Maybe cut the stars wages will be a start, some people n this world are earning obscene amounts of money, maybe get into the real world if costs are cut.Leave it to WB to make the worst possible decision...
I should probably explain that as I've been pretty vocal on here about Disney+ showing Mulan as a good thing. To be clear: offering an alternative route to see big releases is, by and large, a good thing. It expands the potential audience, gets more eyes on a film and might just help films that would otherwise get swamped by the latest big film (witness the godawful scramble to get the hell away from Endgame last year). Plus, well, pandemic...
But not for free. Not day and date. Now as a paying punter of course extra value is a good thing but we've *seen* what happens when customers start viewing free / cheap as the norm. Just witness the PC gaming market and the madness of Steam sales a few years back that dropped prices on relatively recent AAA titles down to a fiver or less. That's a hole PC gaming has yet to climb out of as people came to consider that sale price the 'fair' price and didn't bother biting any earlier.
My worry here is this doesn't just affect WB. After all these are big tentpole movies with wide audiences... well, hopefully anyway. If the idea takes route that you should be able to see them at home for the price of a HBO Max sub *on the day of theatrical release* that really will be a body blow to cinema. More importantly, perhaps, is how the hell you make films with $100m+ budgets (and that's on the cheap end) viable on a $15 a month subscription service with no lock-in.
Really hope that worry is unfounded and this works out for everyone involved. Want nothing more than to be proved wrong on this one!
Topgun !This conversation is in a few threads, so sorry for repeating that I think this is a bold move.
I welcome it now, but I hope it isn't for the long term. As this does have implications in the long run.
Cinema is a unique experience that needs to remain.
On the home viewing note in my opinion this is bad news for us. As HBO Max translates to Sky, and for me Sky/NowTV are the poorest quality of all the services. Even Sky's 4K isn't upto the standard of the other providers for me.
Also not sure how this is going to work sub wise, as Sky requires a contract whereas the others don't. NowTV is 1080p max, and I don't know how Sky Store works without a Sky sub? Someone will know of course.
So for me it's still cinema all the way for these releases.
I welcome it now, but I hope it isn't for the long term.
Probably the only film I’m genuinely gutted was never released this year, can’t believe it’s over 5 months since it should’ve been lit, we would be getting the home release nowIf Paramount somehow bypass the cinema and put Top Gun: Maverick on the small screen first, the world has no idea how much hellfire I will rain down upon this earth.
These agreements are COVID 19 arrangements only that are free flowing as to anything that happens in the future. And I agree with you. Basically this deals been struck to keep cash flow coming in during this pandemic for both the cinema industry and streaming services, of which the cinema industry is going to take a hefty slice of streaming purchases, which is why both parties agreed to it.
I can't imagine what it would be like without any blockbusters on the big screen. A
Anyone in doubt should think about what we get now straight to the likes of Netflix and Amazon. And Sky productions like that Dave Bautista one at the stadium!! Because I think that'd be the frightful future without cinema's!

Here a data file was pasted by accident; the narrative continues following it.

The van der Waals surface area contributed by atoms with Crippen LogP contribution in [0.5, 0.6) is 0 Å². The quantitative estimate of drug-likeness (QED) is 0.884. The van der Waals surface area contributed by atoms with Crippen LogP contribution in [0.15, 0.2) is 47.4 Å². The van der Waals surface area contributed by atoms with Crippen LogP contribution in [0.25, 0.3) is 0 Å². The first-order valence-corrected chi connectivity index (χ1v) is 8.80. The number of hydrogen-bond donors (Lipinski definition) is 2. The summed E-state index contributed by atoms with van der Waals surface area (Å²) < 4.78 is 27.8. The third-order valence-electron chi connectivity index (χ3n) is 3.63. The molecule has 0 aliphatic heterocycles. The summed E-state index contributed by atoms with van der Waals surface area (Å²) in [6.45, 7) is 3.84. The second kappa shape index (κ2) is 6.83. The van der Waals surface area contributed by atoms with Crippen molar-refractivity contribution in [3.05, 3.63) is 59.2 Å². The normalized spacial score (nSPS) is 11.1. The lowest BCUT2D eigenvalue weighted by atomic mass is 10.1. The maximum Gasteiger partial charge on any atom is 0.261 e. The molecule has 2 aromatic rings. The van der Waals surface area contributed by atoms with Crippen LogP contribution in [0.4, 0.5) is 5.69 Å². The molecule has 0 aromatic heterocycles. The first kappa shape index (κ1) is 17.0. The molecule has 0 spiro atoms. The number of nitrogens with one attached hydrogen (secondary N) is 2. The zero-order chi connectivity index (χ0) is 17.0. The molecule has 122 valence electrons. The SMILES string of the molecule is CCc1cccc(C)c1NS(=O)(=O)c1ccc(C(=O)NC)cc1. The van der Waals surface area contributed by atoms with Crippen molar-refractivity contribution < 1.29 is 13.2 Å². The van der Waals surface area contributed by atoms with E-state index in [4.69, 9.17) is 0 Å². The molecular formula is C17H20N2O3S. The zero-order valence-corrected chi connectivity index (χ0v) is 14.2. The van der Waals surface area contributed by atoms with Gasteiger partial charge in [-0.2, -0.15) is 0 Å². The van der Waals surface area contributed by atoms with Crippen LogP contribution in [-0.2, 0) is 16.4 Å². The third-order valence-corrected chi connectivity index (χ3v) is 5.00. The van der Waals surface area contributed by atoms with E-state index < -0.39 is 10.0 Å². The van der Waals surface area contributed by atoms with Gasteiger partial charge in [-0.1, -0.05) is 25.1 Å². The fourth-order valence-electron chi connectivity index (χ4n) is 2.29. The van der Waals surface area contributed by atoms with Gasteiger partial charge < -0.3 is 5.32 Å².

This still appears to be a US only initiative - Jason Kilar just did an interview and indicated globally it would still be a normal theatrical rollout.
I think in regards to this country, I expect it will be business as usual but I also think the speculation about WW84 and Sky negotiating an early window could be key here - whatever comes out of that (whether it's a PVOD release in a month or a SVOD release on Sky) might give us an idea of a potential model for this country if cinema openings remain erratic going into 2021.
I don’t disagree, and certainly true for something like Wonder Woman, but I’m not convinced we’ll get WW in cinema at this point, it was more a counter to having to wait and pay £20 or more via Sky premium rental in January. Sorry, but WW at home on Xmas day in 4K HDR Atmos via HBO Max, amongst all the other content on HBO Max over the Xmas period, for $15 is worth the punt.No. Thats not the way to go. Cinema is still THE number 1 experience for watching a film/movie and its good to see the studios supporting them with this deal.
I don’t disagree, and certainly true for something like Wonder Woman, but I’m not convinced we’ll get WW in cinema at this point, it was more a counter to having to wait and pay £20 or more via Sky premium rental in January. Sorry, but WW at home on Xmas day in 4K HDR Atmos via HBO Max, amongst all the other content on HBO Max over the Xmas period, for $15 is worth the punt.
There’ll always be blockbusters on the bigscreen, but they make their money now in a 2 week global release window. With the demise of physical media, digital purchases will also get skipped, and each studio or network of studios will get direct subscriptions. There have always been low to mid budget movies that never see the cinema, and were straight to vhs or dvd. Now there’s straight to streaming instead.
Lets say Amazon, Disney, Netflix and AT&T take over the prime location cinemas. They can show premieres of their content 1 month before it hits their streaming platforms, and subscribers can buy a £5 ticket. The lobbies can have merchandise stores, no more expensive high street, or shopping centre stores for Disney or Warner. And they can run special festival type content or franchise weeks, see Die Hard 1&2 on the big screen in the 2 week run up to Christmas, catalogue movies can be big screen special events.